Hong Kong’s legislature on Thursday moved closer to amending electoral laws that would drastically reduce the public’s ability to vote and increase the number of pro-Beijing lawmakers making decisions for the city.
The second reading of the bill was passed by a 40-2 vote, with the only two non-establishment lawmakers voting against. The bill is expected to be voted on again during the third reading, but little or no opposition is expected.
Once approved, it will empower the city’s national security department to check the backgrounds of potential candidates for public office and a new committee will be set up to ensure those candidates are “patriotic.”
The number of seats in Hong Kong’s legislature will be expanded to 90, with 40 of them elected by a largely pro-Beijing election committee. The number of legislators elected directly by Hong Kong voters will be cut to 20, from the previous 35.
The legislators are largely pro-Beijing after their pro-democracy colleagues resigned en masse last year in protest over the ousting of four lawmakers deemed to be insufficiently loyal to Beijing.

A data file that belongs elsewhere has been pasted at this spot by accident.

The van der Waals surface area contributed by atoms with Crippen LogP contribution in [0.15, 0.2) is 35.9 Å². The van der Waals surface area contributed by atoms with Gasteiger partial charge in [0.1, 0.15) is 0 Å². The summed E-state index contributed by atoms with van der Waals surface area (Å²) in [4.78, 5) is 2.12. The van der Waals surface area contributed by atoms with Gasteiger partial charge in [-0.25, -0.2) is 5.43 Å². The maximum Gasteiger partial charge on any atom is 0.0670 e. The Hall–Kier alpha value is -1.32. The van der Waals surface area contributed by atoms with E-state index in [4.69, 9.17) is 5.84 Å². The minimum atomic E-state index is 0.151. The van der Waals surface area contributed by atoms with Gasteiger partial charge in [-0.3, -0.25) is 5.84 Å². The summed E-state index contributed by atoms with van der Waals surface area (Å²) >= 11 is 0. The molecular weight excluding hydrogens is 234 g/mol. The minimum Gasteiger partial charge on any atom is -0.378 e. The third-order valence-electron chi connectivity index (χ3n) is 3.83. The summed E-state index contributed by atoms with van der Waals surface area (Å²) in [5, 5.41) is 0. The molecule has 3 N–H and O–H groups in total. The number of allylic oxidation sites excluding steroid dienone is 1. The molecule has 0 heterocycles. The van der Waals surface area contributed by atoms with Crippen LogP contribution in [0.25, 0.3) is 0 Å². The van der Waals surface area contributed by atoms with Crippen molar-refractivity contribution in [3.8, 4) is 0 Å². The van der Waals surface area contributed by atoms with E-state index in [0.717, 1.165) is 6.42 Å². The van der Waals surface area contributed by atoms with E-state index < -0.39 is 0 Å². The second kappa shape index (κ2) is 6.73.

Pro-Beijing lawmakers lauded the bill during the debate on Wednesday and Thursday, saying that reforms would prevent those not loyal to Hong Kong from running for office.
Some pointed out that multiple bills that impact people’s livelihoods have been passed with more ease this year compared to in 2020, when pro-democracy lawmakers would at times filibuster or behave disruptively during meetings to stall the passage of bills that they disagreed with.
The changes to Hong Kong’s elections come as Beijing further tightens control over the semi-autonomous city that saw months of anti-government protest and political strife in 2019.
Authorities have arrested and charged most of the city’s outspoken pro-democracy advocates, such as Joshua Wong, who was a student leader of 2014 protests, as well as media tycoon Jimmy Lai, who founded the Apple Daily newspaper.
China’s rubber-stamp parliament in March endorsed changes to the city’s electoral system, which then led to Hong Kong’s proposals.
They are the latest in a string of moves to ensure people elected to office or serving the city are loyal to Beijing. An amendment the legislature approved earlier this month requires the city’s over 400 district councilors — who mainly deal with municipal matters — to take an oath pledging loyalty to Hong Kong and to upholding its mini-constitution.
The oath was previously required only of legislators and government officials such as the chief executive.